UNTAG - United Nations Transition Authority - Namibia 1989-90 (Peacekeeping, 14 March 1989 to 9 April 1990)

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About This Campaign

UUNTAG Namibia 1989-90 United Nations Transition Authority Group


Although the UN General Assembly had terminated South Africa's mandate over Namibia in 1966, it was not until 1990 that Namibia was able to officially declare its independence from South Africa. UNTAG was established in Namibia in 1989 to supervise the general election, the withdrawal of South African troops, and refugees returning to the country.

At its peak, UNTAG comprised 8,000 civilian, police and military personnel from 120 countries. Australia committed 592 people, including a contingent of engineers from 17 Construction Squadron, 1 RAAF Officer, 5 Miliary Police and a 3 person Signals Detachment team. They were joined by electoral experts from the Australian electoral commission and a fingerprint expert from the Australian Federal Police.

Along with the British Signals contingent, the Australian engineers were the only troops on the ground when the ceasefire broke down in April 1989. They supported a renegotiated ceasefire by "supervising the withdrawal of SWAPO guerillas from Namibia." (Australian War Memorial)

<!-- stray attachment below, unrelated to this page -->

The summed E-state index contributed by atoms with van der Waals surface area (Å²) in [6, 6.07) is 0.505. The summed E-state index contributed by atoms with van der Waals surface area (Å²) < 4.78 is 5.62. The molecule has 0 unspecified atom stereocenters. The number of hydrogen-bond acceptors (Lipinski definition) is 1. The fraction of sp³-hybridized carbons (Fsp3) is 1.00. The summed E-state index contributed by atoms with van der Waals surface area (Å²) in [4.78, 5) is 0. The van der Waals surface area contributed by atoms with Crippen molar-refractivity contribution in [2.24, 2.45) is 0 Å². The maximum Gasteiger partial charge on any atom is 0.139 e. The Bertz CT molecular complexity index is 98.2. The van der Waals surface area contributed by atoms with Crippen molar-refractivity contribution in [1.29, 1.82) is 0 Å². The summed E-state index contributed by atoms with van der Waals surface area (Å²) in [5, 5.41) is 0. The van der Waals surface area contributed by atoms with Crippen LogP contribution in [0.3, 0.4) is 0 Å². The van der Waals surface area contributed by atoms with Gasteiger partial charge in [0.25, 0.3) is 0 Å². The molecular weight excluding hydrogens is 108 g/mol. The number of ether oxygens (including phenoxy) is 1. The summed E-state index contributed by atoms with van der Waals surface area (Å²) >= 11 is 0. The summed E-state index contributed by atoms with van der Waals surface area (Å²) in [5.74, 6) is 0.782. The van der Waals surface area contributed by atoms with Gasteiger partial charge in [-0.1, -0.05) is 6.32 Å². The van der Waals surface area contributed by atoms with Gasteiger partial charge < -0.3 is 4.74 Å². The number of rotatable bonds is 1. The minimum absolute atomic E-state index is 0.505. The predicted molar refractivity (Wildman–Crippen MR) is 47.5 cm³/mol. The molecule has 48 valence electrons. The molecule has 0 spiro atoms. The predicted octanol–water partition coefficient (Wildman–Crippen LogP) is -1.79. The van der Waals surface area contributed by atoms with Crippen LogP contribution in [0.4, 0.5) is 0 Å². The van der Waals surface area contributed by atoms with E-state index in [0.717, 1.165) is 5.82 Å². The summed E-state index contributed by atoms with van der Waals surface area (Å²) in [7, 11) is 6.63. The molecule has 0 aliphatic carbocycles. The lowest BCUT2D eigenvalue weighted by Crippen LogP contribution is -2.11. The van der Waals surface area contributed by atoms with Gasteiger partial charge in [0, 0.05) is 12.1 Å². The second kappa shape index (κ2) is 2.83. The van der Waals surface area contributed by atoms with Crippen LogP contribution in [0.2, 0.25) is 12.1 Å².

Australia sent two contingents of over 300 engineers each to assist the Special Representative of the Secretary General, Martti Ahtisaari, in overseeing free and fair elections in Namibia for what was the largest deployment of Australian troops and the first operational deployment since the Vietnam War.

The Australian Component

UN Security Council Resolution 264, adopted in 1969 envisioned a phased withdrawal of Cuban forces from Angola and established UNTAG, with the objective of: "the withdrawal of South Africa's illegal administration from Namibia and the transfer of power to the people of Namibia with the assistance of the United Nations

In 1978 the Australian Federal Cabinet approved the commitment of an engineer force of 250 officers and men, a national headquarters and support element of 50.   A force based on the 17 Construction Squadron and HQ based on the Directorate of Engineers was placed on eight weeks' notice

The first characteristic of peacekeeping is that the consent of the disputants must be secured before a force is deployed".  This was elusive and after 10 years, there was skepticism that the deployment would ever occur. The government and army were cautious about the timing of the commitment of funds; significant funding was only released in late 1988, a few months before deployment and even then there was scepticism that the deployment would ever occur.

The disputing parties finally agreed in February 1989 and UNTAG was formally established.  The UN General Assembly did not approve the UNTAG budget until 1 March 1989, and General Gration authorised Operation Picaresque on 3 March 1989 - less than two weeks later the advance party deployed.

The UNTAG mandate commenced less than two weeks after that on 1 April 1989.

Mission and role of UNTAG